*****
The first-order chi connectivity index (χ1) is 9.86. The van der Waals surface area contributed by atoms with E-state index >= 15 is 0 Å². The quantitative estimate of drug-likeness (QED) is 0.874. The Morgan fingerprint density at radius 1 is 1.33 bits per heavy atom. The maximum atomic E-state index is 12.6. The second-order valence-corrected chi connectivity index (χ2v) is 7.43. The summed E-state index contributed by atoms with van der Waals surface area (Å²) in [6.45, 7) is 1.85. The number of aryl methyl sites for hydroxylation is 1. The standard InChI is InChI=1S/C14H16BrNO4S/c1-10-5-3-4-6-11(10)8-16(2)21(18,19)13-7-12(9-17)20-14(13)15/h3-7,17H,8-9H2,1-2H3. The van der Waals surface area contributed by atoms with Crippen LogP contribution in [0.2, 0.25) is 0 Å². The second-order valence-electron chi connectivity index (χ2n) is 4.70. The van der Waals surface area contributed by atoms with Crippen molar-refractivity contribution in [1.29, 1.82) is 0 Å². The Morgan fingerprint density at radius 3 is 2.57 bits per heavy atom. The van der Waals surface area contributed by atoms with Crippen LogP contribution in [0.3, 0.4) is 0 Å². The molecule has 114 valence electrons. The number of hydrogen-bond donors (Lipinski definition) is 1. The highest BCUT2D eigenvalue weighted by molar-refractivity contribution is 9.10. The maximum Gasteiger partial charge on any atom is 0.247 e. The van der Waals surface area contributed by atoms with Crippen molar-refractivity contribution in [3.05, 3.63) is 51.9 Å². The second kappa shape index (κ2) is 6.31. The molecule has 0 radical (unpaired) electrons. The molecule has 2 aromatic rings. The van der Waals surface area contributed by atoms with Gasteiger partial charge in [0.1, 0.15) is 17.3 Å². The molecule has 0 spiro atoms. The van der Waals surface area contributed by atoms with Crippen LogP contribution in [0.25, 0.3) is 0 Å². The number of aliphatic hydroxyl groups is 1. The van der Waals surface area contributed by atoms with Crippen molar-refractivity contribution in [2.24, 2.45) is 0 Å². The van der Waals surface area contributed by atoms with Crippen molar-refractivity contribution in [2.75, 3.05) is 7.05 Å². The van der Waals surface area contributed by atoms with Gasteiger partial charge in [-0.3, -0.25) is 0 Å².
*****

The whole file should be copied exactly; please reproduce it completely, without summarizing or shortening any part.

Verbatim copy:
The first-order chi connectivity index (χ1) is 9.86. The van der Waals surface area contributed by atoms with E-state index >= 15 is 0 Å². The quantitative estimate of drug-likeness (QED) is 0.874. The Morgan fingerprint density at radius 1 is 1.33 bits per heavy atom. The maximum atomic E-state index is 12.6. The second-order valence-corrected chi connectivity index (χ2v) is 7.43. The summed E-state index contributed by atoms with van der Waals surface area (Å²) in [6.45, 7) is 1.85. The number of aryl methyl sites for hydroxylation is 1. The standard InChI is InChI=1S/C14H16BrNO4S/c1-10-5-3-4-6-11(10)8-16(2)21(18,19)13-7-12(9-17)20-14(13)15/h3-7,17H,8-9H2,1-2H3. The van der Waals surface area contributed by atoms with Crippen LogP contribution in [0.2, 0.25) is 0 Å². The second-order valence-electron chi connectivity index (χ2n) is 4.70. The van der Waals surface area contributed by atoms with Crippen molar-refractivity contribution in [1.29, 1.82) is 0 Å². The Morgan fingerprint density at radius 3 is 2.57 bits per heavy atom. The van der Waals surface area contributed by atoms with Crippen LogP contribution in [0.3, 0.4) is 0 Å². The molecule has 114 valence electrons. The number of hydrogen-bond donors (Lipinski definition) is 1. The highest BCUT2D eigenvalue weighted by molar-refractivity contribution is 9.10. The maximum Gasteiger partial charge on any atom is 0.247 e. The van der Waals surface area contributed by atoms with Crippen molar-refractivity contribution in [3.05, 3.63) is 51.9 Å². The second kappa shape index (κ2) is 6.31. The molecule has 0 radical (unpaired) electrons. The molecule has 2 aromatic rings. The van der Waals surface area contributed by atoms with Gasteiger partial charge in [0.1, 0.15) is 17.3 Å². The molecule has 0 spiro atoms. The van der Waals surface area contributed by atoms with Crippen LogP contribution in [0.25, 0.3) is 0 Å². The number of aliphatic hydroxyl groups is 1. The van der Waals surface area contributed by atoms with Crippen molar-refractivity contribution in [2.24, 2.45) is 0 Å². The van der Waals surface area contributed by atoms with Crippen molar-refractivity contribution in [2.75, 3.05) is 7.05 Å². The van der Waals surface area contributed by atoms with Gasteiger partial charge in [-0.3, -0.25) is 0 Å².